The European Union guarantees democracy in Europe. We need it for our civiliziation to survive, or do we? That is the official story, but if it’s democratic it should be easy to leave the union.
It turns out it’s not quite that simple, and this is not only a European issue. There are several organizations in the USA that have lobbied for a secession from the Unites States of America. One of them is The Alaskan Independence Party, but the Alaska Supreme Court ruled in Scott Kohlhaas vs. State of Alaska that secession is illegal under the state constitution, which you are not allowed to change.
Britain interests Norwegians as it’s our neighbour only seperated by a little water, and because we have a lot of history together. Norwegian media has been very slanted when covering the British referendum, which will be held tomorow. There’s been a lot of interviews with people saying how devastating a Brexit would be to the whole continent. Sinn Féin, the political wing of the former terrorist organization IRA, wants to stay in the EU because they don’t want to be ruled by the British. The General Secretary of NATO recently warned Britain about the consequences Brexit would have on the security situation all over Europe. Giles Merritt, chairman in the think tank Friends of Europe says there will be complete chaos if Britain leaves the union. He warns that other countries might follow and the union’s global recognition will suffer. According to a Wikipedia article Friends of Europe has no declared political or national bias, but with a name like that they are probably not in favour of breaking up the union. The articles in the Norwegian newspapers don’t question any of their sources, or ask them any questions that could be concidered critical.
There’s been several articles about politicians from other EU-countries warning Britain. One of them was the German finance minister Wolfgang Schäuble who warned his British colleague George Osborne about tough negotiations. The finance ministers in G 20 have also warned about the shock a Brexit would be to the world economy. According to the union’s own website the 28 members of EU account for 16 percent of the worlds import and export, but they are probably strong enough on their own.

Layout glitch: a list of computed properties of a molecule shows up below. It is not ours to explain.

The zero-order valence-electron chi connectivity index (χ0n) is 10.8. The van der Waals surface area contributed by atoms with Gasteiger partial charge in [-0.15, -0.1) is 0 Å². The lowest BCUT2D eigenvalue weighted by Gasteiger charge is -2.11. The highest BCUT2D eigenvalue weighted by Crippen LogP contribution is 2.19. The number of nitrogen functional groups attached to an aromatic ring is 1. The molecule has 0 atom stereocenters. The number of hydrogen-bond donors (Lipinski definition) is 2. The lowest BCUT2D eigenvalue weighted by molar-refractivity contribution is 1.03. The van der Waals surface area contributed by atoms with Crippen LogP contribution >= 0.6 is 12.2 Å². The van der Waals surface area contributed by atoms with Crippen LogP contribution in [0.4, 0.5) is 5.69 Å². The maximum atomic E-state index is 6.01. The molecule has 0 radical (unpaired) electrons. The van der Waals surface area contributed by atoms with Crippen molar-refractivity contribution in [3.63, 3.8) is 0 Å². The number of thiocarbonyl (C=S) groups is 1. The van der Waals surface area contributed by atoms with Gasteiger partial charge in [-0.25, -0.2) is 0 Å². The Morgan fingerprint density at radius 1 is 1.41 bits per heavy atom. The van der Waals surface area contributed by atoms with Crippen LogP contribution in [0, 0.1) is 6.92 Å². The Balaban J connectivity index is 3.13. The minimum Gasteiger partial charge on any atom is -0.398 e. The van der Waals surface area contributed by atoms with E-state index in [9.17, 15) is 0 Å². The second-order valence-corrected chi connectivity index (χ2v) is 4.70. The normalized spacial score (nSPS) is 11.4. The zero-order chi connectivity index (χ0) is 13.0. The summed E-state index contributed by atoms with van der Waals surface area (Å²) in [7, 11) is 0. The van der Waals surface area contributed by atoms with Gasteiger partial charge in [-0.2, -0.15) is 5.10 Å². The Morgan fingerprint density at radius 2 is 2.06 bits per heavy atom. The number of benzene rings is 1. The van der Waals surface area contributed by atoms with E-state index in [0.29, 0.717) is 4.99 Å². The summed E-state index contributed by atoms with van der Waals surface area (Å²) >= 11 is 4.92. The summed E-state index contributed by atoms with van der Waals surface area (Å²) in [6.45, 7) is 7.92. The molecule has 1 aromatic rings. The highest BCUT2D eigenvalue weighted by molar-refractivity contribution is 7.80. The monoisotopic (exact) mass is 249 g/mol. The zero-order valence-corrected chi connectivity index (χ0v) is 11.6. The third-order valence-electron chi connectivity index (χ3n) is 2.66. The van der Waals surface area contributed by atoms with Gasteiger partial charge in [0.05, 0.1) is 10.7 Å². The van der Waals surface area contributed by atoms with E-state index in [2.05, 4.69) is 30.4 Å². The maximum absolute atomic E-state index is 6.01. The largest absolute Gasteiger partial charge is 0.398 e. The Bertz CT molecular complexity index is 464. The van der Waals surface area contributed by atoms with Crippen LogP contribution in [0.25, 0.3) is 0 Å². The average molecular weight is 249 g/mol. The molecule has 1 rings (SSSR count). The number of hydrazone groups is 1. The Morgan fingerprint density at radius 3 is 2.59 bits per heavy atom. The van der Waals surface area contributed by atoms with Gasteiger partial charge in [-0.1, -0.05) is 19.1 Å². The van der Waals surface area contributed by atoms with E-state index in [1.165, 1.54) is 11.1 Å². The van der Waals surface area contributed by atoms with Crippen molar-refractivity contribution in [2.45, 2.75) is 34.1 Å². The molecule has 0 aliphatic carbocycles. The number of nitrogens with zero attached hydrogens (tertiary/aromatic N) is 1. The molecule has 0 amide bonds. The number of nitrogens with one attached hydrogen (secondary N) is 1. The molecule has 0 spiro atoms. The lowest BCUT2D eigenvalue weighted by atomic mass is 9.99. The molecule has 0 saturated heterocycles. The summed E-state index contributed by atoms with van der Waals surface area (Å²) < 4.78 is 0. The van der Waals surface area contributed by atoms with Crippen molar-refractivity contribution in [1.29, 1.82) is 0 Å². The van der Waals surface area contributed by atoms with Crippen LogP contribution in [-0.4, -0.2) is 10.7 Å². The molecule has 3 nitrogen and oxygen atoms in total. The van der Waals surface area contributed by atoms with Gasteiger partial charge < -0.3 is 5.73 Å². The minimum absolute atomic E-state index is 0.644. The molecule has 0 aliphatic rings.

The latest article I read was about a strong opposition to the EU among Norwegian farmers, while their British colleagues want to to stay in the union. It is true that many British farmers want to stay because they get subsidies from EU. It’s not that simple, however, as this article in Bloomberg points out. There are many farmers that acknowledge the insecurity of staying outside, but quite a few of them are willing to leave the union because it gives them more freedom and local control.
It’s true that leaving the union is problematic. No one can just decide to leave. They have to negotiate with EU, and they need to replace many laws. One of the things that caused the most opposition to EU when we had our referendum in 1992 was the fact that EU-law replace national laws when you become a member. That may not seem like a problem among major members like Germany and France, but it is problematic to us when decisions are made in Brussels and not Oslo.
There is enormous potential for profit in Norway, but Norwegian politicians have wisely enforced strict regulations on fishing and the oil industry, especially north of the Arctic Circle. I wonder how concerned people in Brussels would be if the ocean animals disappeared far north.
The biggest issue is freedom. I’m not sure I want decisions concerning me to be made in another country, decisions that the politicians I voted for can’t even criticize. How is that democracy? We would in fact have a never ending hostage situation. The Britons will be forced to go through some tough negotiations, if they vote for a secession, as well as a tough transition, but they will no longer be under siege. They will in fact win more than they lose, but if there was a financial price to pay, freedom is worth quite a bit, isn’t it?
I am prepared to support EU myself if they can ever get their act together, but they have to prove that the people living on the outskirts matter to them. The refugee crisis showed very clearly that countries like Italy and Greece were on their own until the problem came to Germany, Austria and other Central European countries. There is a word that accurately describes this type of system, corrupt.